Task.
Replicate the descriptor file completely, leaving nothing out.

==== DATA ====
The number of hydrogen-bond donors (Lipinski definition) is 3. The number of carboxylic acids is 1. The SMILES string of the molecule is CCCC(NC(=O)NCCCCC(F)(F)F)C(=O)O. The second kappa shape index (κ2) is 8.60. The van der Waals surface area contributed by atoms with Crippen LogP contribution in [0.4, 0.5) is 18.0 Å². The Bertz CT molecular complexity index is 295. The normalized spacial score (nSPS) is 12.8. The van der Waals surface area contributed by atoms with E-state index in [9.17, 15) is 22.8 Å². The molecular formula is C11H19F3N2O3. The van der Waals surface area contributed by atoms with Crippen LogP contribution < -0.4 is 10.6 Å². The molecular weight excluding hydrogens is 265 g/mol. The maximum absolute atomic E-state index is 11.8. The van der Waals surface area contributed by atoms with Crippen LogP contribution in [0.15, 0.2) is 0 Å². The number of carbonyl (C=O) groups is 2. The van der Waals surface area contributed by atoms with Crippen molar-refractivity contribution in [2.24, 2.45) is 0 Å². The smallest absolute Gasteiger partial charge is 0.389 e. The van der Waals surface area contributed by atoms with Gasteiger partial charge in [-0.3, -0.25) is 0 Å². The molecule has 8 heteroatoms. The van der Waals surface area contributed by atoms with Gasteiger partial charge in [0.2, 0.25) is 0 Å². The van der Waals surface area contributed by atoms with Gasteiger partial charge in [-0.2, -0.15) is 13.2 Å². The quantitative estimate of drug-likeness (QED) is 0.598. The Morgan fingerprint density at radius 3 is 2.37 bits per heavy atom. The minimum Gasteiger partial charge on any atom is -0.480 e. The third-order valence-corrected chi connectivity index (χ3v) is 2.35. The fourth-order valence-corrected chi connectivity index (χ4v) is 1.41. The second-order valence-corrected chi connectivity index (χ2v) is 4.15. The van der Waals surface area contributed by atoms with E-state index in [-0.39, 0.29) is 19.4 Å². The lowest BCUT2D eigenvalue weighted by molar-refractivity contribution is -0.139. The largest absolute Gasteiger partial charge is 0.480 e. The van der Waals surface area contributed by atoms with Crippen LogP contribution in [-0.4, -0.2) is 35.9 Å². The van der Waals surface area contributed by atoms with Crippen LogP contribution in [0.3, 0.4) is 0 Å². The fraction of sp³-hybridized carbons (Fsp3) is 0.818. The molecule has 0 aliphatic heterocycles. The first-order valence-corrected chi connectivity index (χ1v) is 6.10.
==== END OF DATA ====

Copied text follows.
The number of hydrogen-bond donors (Lipinski definition) is 3. The number of carboxylic acids is 1. The SMILES string of the molecule is CCCC(NC(=O)NCCCCC(F)(F)F)C(=O)O. The second kappa shape index (κ2) is 8.60. The van der Waals surface area contributed by atoms with Crippen LogP contribution in [0.4, 0.5) is 18.0 Å². The Bertz CT molecular complexity index is 295. The normalized spacial score (nSPS) is 12.8. The van der Waals surface area contributed by atoms with E-state index in [9.17, 15) is 22.8 Å². The molecular formula is C11H19F3N2O3. The van der Waals surface area contributed by atoms with Crippen LogP contribution < -0.4 is 10.6 Å². The molecular weight excluding hydrogens is 265 g/mol. The maximum absolute atomic E-state index is 11.8. The van der Waals surface area contributed by atoms with Crippen LogP contribution in [0.15, 0.2) is 0 Å². The number of carbonyl (C=O) groups is 2. The van der Waals surface area contributed by atoms with Crippen molar-refractivity contribution in [2.24, 2.45) is 0 Å². The smallest absolute Gasteiger partial charge is 0.389 e. The van der Waals surface area contributed by atoms with Gasteiger partial charge in [-0.3, -0.25) is 0 Å². The molecule has 8 heteroatoms. The van der Waals surface area contributed by atoms with Gasteiger partial charge in [0.2, 0.25) is 0 Å². The van der Waals surface area contributed by atoms with Gasteiger partial charge in [-0.2, -0.15) is 13.2 Å². The quantitative estimate of drug-likeness (QED) is 0.598. The Morgan fingerprint density at radius 3 is 2.37 bits per heavy atom. The minimum Gasteiger partial charge on any atom is -0.480 e. The third-order valence-corrected chi connectivity index (χ3v) is 2.35. The fourth-order valence-corrected chi connectivity index (χ4v) is 1.41. The second-order valence-corrected chi connectivity index (χ2v) is 4.15. The van der Waals surface area contributed by atoms with E-state index in [-0.39, 0.29) is 19.4 Å². The lowest BCUT2D eigenvalue weighted by molar-refractivity contribution is -0.139. The largest absolute Gasteiger partial charge is 0.480 e. The van der Waals surface area contributed by atoms with Crippen LogP contribution in [-0.4, -0.2) is 35.9 Å². The van der Waals surface area contributed by atoms with Crippen LogP contribution in [0.3, 0.4) is 0 Å². The fraction of sp³-hybridized carbons (Fsp3) is 0.818. The molecule has 0 aliphatic heterocycles. The first-order valence-corrected chi connectivity index (χ1v) is 6.10.